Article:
Woodsmoke from cooking fires linked to pneumonia, cognitive impacts

Woodsmoke from cooking fires linked to pneumonia, cognitive impacts
An estimated 3 billion people in the world still cook with open fires and dirty cookstoves, including this mother in Guatemala. Credit: Photo by Nigel Bruce, University of Liverpool

Two new studies led by University of California, Berkeley, researchers spotlight the human health effects of exposure to smoke from open fires and dirty cookstoves, the primary source of cooking and heating for 43 percent, or some 3 billion members, of the world's population. Women and young children in poverty are particularly vulnerable.

In the first study, the researchers found a dramatic one-third reduction in severe diagnoses among children in homes with smoke-reducing chimneys on their cookstoves. The second study uncovered a surprising link between prenatal to woodsmoke and poorer performance in markers for among school-aged children.

The findings on pneumonia, the chief cause of death for children five and under, will be published in the journal Lancet on Thursday, Nov. 10, two days before World Pneumonia Day. While previous research has linked exposure to household cooking smoke to respiratory infections, the latest results come from the first-ever – the gold standard of scientific experiments – on air pollution.

"This study is critically important because it provides compelling evidence that reducing household woodsmoke exposure is likely a public health intervention that is on a par with vaccinations and nutrition supplements for reducing severe pneumonia, and is worth investing in," said Kirk Smith, professor of global environmental health at UC Berkeley's School of Public Health and principal investigator of the RESPIRE (Randomized Exposure Study of Pollution Indoors and Respiratory Effects) study.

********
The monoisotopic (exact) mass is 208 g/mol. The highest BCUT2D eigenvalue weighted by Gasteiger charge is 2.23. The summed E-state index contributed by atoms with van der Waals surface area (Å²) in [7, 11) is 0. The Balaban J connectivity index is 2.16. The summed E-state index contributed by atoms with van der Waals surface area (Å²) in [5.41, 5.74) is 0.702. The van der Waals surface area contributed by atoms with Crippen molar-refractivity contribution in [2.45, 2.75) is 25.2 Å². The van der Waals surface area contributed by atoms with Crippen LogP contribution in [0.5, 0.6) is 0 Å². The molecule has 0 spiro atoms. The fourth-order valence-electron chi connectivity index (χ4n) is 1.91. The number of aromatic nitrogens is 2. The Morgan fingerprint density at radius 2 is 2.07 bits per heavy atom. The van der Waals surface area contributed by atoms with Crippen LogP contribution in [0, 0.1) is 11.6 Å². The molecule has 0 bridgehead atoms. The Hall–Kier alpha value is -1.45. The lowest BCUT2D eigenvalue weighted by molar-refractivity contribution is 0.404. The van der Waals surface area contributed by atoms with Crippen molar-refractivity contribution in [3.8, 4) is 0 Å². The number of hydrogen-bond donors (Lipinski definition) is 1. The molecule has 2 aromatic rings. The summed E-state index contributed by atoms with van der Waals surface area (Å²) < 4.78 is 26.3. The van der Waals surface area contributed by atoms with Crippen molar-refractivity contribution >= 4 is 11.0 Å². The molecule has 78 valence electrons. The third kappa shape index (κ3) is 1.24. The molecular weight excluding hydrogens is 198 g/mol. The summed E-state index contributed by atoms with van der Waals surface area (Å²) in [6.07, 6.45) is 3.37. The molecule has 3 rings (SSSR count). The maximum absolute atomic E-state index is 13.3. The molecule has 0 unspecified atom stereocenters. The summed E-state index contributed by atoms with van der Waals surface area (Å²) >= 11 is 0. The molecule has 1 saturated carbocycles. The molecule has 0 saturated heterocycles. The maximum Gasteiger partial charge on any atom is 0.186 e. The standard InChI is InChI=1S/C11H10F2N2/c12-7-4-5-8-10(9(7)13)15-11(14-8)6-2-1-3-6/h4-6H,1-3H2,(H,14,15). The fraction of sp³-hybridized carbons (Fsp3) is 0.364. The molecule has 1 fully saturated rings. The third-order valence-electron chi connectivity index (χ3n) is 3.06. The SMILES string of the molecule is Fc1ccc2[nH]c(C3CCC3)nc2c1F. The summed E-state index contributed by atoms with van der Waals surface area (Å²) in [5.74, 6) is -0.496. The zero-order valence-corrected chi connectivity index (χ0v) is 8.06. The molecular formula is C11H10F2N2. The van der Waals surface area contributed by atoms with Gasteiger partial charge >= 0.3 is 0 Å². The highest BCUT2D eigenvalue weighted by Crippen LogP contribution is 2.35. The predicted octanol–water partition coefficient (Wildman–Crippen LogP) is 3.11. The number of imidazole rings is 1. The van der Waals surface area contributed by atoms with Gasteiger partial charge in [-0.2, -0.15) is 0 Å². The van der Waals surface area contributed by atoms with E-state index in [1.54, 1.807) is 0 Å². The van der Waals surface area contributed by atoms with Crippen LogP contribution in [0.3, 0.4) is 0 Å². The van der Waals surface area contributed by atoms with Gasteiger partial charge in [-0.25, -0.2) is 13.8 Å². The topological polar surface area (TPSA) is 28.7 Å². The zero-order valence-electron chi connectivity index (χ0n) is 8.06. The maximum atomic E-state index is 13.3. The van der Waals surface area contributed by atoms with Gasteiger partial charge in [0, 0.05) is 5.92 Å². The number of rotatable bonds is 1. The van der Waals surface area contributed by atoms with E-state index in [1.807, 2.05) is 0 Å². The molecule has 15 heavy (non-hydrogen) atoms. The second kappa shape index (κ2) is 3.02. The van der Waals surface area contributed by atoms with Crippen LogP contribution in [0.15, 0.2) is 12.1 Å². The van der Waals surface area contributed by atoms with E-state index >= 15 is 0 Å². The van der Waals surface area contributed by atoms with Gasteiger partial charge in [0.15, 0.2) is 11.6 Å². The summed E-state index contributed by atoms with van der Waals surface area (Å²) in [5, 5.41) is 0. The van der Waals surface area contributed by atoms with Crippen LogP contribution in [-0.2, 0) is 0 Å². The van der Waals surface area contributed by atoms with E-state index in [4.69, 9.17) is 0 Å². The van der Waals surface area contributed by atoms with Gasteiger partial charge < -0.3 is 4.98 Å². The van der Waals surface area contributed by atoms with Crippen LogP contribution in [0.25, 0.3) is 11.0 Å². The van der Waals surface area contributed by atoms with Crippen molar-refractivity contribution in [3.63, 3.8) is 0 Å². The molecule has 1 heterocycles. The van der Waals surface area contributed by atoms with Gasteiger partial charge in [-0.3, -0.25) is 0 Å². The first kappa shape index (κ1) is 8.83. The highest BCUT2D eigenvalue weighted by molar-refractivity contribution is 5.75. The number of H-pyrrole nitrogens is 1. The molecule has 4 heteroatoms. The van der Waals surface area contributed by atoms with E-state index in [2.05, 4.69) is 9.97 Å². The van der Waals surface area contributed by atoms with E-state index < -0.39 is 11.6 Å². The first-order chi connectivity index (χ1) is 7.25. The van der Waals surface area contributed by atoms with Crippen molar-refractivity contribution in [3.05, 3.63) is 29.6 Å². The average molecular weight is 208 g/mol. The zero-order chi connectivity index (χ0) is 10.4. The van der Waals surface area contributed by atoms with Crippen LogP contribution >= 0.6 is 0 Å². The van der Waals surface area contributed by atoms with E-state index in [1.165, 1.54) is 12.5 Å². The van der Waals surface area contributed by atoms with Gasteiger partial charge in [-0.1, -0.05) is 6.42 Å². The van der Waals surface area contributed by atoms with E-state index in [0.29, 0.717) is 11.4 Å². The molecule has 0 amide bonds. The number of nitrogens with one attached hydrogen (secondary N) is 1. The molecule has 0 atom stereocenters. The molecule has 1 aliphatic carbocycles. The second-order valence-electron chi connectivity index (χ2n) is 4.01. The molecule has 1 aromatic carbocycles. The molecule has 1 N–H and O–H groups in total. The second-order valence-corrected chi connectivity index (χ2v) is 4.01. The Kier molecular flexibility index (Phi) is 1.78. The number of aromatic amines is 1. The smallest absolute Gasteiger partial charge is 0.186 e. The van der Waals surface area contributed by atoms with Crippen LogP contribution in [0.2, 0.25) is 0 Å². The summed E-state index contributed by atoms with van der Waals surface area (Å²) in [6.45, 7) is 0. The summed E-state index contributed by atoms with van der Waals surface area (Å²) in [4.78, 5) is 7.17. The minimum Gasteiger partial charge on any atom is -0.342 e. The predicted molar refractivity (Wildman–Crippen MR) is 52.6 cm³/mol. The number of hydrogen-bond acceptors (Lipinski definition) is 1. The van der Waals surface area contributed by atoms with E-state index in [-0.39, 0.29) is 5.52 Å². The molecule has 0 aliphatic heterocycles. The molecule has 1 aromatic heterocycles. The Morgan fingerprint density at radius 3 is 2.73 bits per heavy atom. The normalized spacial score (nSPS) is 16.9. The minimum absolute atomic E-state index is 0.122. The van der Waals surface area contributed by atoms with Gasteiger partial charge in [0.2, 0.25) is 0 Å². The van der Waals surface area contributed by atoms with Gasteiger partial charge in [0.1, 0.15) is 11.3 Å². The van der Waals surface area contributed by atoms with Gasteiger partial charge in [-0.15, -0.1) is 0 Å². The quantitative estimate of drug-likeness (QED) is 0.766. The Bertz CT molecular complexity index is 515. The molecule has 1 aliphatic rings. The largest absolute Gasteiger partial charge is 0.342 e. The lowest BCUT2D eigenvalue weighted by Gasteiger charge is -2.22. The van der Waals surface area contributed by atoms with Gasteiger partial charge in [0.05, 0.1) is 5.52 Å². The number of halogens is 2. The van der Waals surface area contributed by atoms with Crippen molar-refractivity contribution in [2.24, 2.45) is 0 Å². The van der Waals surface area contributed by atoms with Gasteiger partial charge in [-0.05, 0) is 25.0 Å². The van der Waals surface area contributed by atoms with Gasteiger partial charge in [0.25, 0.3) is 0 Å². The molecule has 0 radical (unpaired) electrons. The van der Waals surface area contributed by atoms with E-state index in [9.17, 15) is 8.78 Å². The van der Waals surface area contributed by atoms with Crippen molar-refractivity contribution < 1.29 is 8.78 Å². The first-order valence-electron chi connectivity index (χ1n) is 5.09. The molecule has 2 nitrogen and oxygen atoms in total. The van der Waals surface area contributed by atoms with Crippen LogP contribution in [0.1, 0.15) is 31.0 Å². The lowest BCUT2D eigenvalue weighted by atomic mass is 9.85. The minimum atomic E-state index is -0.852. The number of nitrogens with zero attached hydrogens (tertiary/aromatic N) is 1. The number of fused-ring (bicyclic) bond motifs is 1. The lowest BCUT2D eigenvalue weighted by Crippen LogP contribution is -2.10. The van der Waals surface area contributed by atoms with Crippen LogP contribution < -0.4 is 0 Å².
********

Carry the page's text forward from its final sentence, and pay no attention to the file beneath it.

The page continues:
"There is a huge burden of disease and death due to child pneumonia, and there aren't a lot of good interventions out there," added Dr. Arthur Reingold, a UC Berkeley professor of epidemiology and an internationally recognized expert on infectious diseases, who was not part of the RESPIRE trial. "Randomized controlled trials are frequently demanded by funding agencies and decision makers before they are willing to make substantial investments in new technologies or strategies, and this study provides the needed evidence of an intervention that works."

In the RESPIRE study – which includes partners from Guatemala's Universidad Del Valle, the U.S. Centers for Disease Control and Prevention, University of Liverpool, Norway's University of Bergen and the World Health Organization – researchers worked with rural communities in the Western Highlands of Guatemala. Households with a pregnant woman or young infant were randomly assigned to either receive a woodstove with a chimney or to continue cooking with traditional open woodfires.

Woodsmoke from cooking fires linked to pneumonia, cognitive impacts
There was a one-third reduction in physician-diagnosed severe pneumonia among infants in Guatemalan households that had been randomly assigned to use cookstoves with chimney attachments, such as the one pictured here. Credit: Photo by Nigel Bruce, University of Liverpool

The researchers found that using chimneys to vent cooking smoke outside homes led to a more striking decrease in cases of severe pneumonia compared with total pneumonia cases, possibly because the reduction in smoke with the chimney stoves was insufficient to significantly reduce all risk.

"The amount of smoke exposure babies were getting from the open woodfire stoves is comparable to having them smoke three to five cigarettes a day," said Smith, whose research in this field began 30 years ago. "The chimney stoves reduced that smoke exposure by half, on average."